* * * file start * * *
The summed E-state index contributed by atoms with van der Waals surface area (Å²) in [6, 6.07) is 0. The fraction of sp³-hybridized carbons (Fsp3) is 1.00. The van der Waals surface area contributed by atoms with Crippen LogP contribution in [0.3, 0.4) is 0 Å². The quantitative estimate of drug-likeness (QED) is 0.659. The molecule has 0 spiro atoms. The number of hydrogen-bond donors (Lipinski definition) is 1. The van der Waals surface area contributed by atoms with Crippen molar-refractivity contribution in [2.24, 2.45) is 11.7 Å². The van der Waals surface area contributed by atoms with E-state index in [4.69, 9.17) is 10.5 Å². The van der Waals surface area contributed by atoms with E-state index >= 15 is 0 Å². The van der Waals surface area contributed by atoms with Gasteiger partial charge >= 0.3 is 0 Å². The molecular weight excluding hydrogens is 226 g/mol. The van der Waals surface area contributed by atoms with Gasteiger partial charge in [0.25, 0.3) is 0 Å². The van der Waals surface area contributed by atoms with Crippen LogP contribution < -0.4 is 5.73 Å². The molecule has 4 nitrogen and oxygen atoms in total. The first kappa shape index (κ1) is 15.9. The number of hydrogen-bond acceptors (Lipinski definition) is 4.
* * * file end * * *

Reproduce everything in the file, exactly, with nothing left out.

The summed E-state index contributed by atoms with van der Waals surface area (Å²) in [6, 6.07) is 0. The fraction of sp³-hybridized carbons (Fsp3) is 1.00. The van der Waals surface area contributed by atoms with Crippen LogP contribution in [0.3, 0.4) is 0 Å². The quantitative estimate of drug-likeness (QED) is 0.659. The molecule has 0 spiro atoms. The number of hydrogen-bond donors (Lipinski definition) is 1. The van der Waals surface area contributed by atoms with Crippen molar-refractivity contribution in [2.24, 2.45) is 11.7 Å². The van der Waals surface area contributed by atoms with E-state index in [4.69, 9.17) is 10.5 Å². The van der Waals surface area contributed by atoms with E-state index >= 15 is 0 Å². The van der Waals surface area contributed by atoms with Gasteiger partial charge >= 0.3 is 0 Å². The molecular weight excluding hydrogens is 226 g/mol. The van der Waals surface area contributed by atoms with Gasteiger partial charge in [0.25, 0.3) is 0 Å². The van der Waals surface area contributed by atoms with Crippen LogP contribution < -0.4 is 5.73 Å². The molecule has 4 nitrogen and oxygen atoms in total. The first kappa shape index (κ1) is 15.9. The number of hydrogen-bond acceptors (Lipinski definition) is 4.